Trump’s Forest Service puts protections for Alaska’s majestic Tongass on chopping block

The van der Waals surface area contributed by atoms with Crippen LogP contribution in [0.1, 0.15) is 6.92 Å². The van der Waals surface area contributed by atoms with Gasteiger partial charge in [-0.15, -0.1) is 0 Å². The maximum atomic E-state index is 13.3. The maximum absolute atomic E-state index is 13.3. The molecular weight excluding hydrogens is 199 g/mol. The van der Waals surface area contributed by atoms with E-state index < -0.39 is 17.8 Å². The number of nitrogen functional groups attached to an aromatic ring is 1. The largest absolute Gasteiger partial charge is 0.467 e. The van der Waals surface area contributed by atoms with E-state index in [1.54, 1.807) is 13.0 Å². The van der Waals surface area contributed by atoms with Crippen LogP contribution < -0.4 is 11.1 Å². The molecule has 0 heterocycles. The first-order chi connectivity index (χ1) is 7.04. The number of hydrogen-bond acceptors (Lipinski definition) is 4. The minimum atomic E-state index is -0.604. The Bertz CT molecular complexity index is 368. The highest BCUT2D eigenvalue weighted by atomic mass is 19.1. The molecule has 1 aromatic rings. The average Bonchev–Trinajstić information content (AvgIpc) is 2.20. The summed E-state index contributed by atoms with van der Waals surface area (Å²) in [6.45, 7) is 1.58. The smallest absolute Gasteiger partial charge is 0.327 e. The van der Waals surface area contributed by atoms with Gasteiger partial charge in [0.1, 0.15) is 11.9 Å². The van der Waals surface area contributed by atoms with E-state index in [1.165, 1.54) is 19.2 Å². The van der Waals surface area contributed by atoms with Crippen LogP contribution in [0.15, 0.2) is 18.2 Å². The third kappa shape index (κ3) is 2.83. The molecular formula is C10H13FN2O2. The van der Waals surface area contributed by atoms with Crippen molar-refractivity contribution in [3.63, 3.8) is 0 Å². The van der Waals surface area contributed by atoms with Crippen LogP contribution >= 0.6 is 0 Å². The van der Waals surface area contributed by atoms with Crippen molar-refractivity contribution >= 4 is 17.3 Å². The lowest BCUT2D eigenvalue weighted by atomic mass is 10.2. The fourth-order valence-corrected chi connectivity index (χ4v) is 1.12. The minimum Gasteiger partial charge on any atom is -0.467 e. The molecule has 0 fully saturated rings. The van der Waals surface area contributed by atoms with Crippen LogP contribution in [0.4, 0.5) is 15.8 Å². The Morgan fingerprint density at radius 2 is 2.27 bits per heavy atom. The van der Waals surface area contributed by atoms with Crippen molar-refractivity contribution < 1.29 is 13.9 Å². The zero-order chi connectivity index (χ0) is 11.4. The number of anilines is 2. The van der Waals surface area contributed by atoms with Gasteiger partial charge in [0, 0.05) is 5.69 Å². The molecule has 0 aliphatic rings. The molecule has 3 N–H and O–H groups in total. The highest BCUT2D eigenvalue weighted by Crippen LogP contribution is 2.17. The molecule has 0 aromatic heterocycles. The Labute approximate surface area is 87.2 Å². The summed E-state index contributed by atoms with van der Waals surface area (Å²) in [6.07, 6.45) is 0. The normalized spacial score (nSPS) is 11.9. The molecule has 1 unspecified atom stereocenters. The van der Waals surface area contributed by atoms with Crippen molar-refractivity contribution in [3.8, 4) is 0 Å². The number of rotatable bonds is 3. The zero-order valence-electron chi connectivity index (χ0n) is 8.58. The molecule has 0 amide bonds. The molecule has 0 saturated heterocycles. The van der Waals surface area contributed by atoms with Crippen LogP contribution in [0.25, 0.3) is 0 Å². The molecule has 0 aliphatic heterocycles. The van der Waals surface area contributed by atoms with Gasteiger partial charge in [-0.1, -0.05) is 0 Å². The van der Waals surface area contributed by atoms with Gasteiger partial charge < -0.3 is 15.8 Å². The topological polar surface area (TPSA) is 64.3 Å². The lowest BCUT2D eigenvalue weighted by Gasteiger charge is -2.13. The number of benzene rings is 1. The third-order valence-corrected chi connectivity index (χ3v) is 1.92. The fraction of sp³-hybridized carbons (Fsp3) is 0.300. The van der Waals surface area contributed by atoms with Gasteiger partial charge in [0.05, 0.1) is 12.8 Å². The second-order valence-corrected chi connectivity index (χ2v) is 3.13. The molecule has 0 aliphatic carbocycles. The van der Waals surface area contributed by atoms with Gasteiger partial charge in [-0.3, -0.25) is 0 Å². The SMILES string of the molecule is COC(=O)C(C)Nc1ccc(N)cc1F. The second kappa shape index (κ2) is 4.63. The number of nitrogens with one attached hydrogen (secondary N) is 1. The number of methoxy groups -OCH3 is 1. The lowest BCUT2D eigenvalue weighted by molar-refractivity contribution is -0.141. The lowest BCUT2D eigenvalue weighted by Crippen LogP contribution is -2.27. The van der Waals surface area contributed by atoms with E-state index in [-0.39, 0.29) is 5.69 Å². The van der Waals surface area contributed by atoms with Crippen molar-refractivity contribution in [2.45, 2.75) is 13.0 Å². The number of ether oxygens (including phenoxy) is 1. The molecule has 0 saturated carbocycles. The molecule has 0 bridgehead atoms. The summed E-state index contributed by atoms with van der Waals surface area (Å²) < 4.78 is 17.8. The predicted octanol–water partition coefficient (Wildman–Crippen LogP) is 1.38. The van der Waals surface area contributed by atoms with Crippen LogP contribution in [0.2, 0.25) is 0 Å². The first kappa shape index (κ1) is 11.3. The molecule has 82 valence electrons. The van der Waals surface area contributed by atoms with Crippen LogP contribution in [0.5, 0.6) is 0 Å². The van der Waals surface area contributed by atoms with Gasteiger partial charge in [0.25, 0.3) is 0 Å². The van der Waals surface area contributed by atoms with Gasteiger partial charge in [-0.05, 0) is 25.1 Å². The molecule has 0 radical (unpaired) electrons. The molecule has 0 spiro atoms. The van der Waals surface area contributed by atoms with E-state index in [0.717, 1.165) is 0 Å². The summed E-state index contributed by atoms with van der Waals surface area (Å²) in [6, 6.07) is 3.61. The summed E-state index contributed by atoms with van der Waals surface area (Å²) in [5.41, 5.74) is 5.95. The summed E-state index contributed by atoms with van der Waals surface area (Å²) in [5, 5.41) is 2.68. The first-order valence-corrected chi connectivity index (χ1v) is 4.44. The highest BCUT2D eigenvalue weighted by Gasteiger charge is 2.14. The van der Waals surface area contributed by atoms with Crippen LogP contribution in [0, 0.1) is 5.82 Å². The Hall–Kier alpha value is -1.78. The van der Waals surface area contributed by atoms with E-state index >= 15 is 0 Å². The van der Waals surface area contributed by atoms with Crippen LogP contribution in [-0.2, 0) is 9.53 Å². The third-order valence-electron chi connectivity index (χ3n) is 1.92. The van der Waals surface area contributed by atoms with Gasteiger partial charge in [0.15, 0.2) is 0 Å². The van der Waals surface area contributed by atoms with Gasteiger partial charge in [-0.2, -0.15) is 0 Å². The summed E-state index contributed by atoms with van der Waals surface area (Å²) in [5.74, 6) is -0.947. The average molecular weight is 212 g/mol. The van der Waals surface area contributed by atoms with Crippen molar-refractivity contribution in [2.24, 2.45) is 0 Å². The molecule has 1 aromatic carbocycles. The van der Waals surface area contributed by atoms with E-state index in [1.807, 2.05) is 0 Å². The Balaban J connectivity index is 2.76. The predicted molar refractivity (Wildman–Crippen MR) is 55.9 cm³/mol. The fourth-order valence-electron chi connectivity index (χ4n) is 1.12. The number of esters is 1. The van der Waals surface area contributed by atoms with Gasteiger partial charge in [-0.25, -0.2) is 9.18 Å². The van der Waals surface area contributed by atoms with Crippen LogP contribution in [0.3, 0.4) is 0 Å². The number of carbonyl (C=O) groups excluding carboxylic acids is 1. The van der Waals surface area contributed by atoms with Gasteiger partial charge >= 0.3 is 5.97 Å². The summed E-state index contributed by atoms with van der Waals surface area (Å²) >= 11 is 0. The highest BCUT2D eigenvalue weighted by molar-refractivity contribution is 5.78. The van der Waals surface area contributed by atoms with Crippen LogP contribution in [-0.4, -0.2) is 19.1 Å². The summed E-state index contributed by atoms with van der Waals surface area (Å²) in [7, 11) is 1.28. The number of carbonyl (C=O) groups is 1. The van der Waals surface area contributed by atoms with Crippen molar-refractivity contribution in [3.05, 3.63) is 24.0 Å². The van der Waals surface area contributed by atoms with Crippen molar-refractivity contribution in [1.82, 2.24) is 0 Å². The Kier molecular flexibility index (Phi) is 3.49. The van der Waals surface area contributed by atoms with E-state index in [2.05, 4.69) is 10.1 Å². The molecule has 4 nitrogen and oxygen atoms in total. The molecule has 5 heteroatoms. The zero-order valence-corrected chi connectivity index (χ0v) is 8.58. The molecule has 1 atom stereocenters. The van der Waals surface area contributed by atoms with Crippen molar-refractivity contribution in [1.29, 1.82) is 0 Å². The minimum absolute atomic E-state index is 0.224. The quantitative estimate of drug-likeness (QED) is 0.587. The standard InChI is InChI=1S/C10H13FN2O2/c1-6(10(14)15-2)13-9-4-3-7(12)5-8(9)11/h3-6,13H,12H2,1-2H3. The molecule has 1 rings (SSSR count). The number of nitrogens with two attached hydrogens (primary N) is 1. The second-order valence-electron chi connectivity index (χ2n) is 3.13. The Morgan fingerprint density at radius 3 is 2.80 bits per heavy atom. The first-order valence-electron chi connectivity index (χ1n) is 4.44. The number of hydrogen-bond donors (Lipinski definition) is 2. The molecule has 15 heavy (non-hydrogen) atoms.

The Tongass temperate rainforest in southeastern Alaska stores more carbon than nearly any other forest on the planet, and its rich, deep woodlands are home to grizzly bears, bald eagles, and Alexander Archipelago wolves, a rare subspecies whose numbers are already in steep decline as a result of habitat fragmentation. But the Trump administration wants to open up the national forest to industry (and carve it up with roads) anyway. The U.S. Forest Service released a draft environmental impact statement that would greenlight logging and road-building in currently protected areas of the Tongass. The report proposes weakening the long-standing Roadless Rule, which was adopted in 2001 to slow the breakneck pace of clearcutting in our nation’s forests. If passed, the Trump administration’s plan would allow loggers access to 165,000 acres of old-growth trees and 20,000 acres of younger Tongass forest—at the expense of intact wildlife habitat, the planet’s climate, and the traditional cultural practices of Indigenous Alaskans who rely on this ancient and breathtakingly beautiful forest.